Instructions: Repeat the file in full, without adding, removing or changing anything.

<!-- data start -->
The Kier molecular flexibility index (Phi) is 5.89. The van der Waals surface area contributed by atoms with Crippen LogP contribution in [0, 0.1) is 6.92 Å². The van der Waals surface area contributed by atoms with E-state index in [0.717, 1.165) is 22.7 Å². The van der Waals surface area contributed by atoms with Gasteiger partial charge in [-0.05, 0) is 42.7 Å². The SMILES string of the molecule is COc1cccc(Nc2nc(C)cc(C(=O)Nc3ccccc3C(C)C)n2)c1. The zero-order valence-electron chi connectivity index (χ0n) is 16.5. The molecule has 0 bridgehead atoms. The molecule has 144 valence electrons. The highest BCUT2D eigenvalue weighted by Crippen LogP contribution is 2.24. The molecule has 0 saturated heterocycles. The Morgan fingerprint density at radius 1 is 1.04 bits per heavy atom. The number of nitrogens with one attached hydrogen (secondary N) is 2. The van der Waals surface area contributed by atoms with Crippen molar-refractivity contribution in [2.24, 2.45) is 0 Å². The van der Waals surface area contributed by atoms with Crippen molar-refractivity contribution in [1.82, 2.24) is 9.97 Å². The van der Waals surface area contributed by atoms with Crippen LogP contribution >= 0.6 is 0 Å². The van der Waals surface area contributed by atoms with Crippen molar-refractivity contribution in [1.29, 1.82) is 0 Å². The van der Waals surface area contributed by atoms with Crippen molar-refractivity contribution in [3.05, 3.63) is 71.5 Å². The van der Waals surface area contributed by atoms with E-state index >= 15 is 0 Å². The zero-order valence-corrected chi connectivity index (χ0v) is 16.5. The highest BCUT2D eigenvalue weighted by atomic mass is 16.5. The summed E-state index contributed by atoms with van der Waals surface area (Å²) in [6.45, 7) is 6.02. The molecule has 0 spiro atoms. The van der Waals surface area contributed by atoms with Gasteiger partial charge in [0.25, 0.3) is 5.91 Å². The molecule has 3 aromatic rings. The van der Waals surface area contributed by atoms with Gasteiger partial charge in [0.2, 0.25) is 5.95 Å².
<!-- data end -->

The Kier molecular flexibility index (Phi) is 5.89. The van der Waals surface area contributed by atoms with Crippen LogP contribution in [0, 0.1) is 6.92 Å². The van der Waals surface area contributed by atoms with E-state index in [0.717, 1.165) is 22.7 Å². The van der Waals surface area contributed by atoms with Gasteiger partial charge in [-0.05, 0) is 42.7 Å². The SMILES string of the molecule is COc1cccc(Nc2nc(C)cc(C(=O)Nc3ccccc3C(C)C)n2)c1. The zero-order valence-electron chi connectivity index (χ0n) is 16.5. The molecule has 0 bridgehead atoms. The molecule has 144 valence electrons. The highest BCUT2D eigenvalue weighted by Crippen LogP contribution is 2.24. The molecule has 0 saturated heterocycles. The Morgan fingerprint density at radius 1 is 1.04 bits per heavy atom. The number of nitrogens with one attached hydrogen (secondary N) is 2. The van der Waals surface area contributed by atoms with Crippen molar-refractivity contribution in [2.24, 2.45) is 0 Å². The van der Waals surface area contributed by atoms with Crippen molar-refractivity contribution in [1.82, 2.24) is 9.97 Å². The van der Waals surface area contributed by atoms with Crippen LogP contribution >= 0.6 is 0 Å². The van der Waals surface area contributed by atoms with Crippen molar-refractivity contribution in [1.29, 1.82) is 0 Å². The van der Waals surface area contributed by atoms with Crippen molar-refractivity contribution in [3.05, 3.63) is 71.5 Å². The van der Waals surface area contributed by atoms with E-state index >= 15 is 0 Å². The zero-order valence-corrected chi connectivity index (χ0v) is 16.5. The highest BCUT2D eigenvalue weighted by atomic mass is 16.5. The summed E-state index contributed by atoms with van der Waals surface area (Å²) in [6.45, 7) is 6.02. The molecule has 0 spiro atoms. The van der Waals surface area contributed by atoms with Gasteiger partial charge in [0.25, 0.3) is 5.91 Å². The molecule has 3 aromatic rings. The van der Waals surface area contributed by atoms with Gasteiger partial charge in [0.2, 0.25) is 5.95 Å².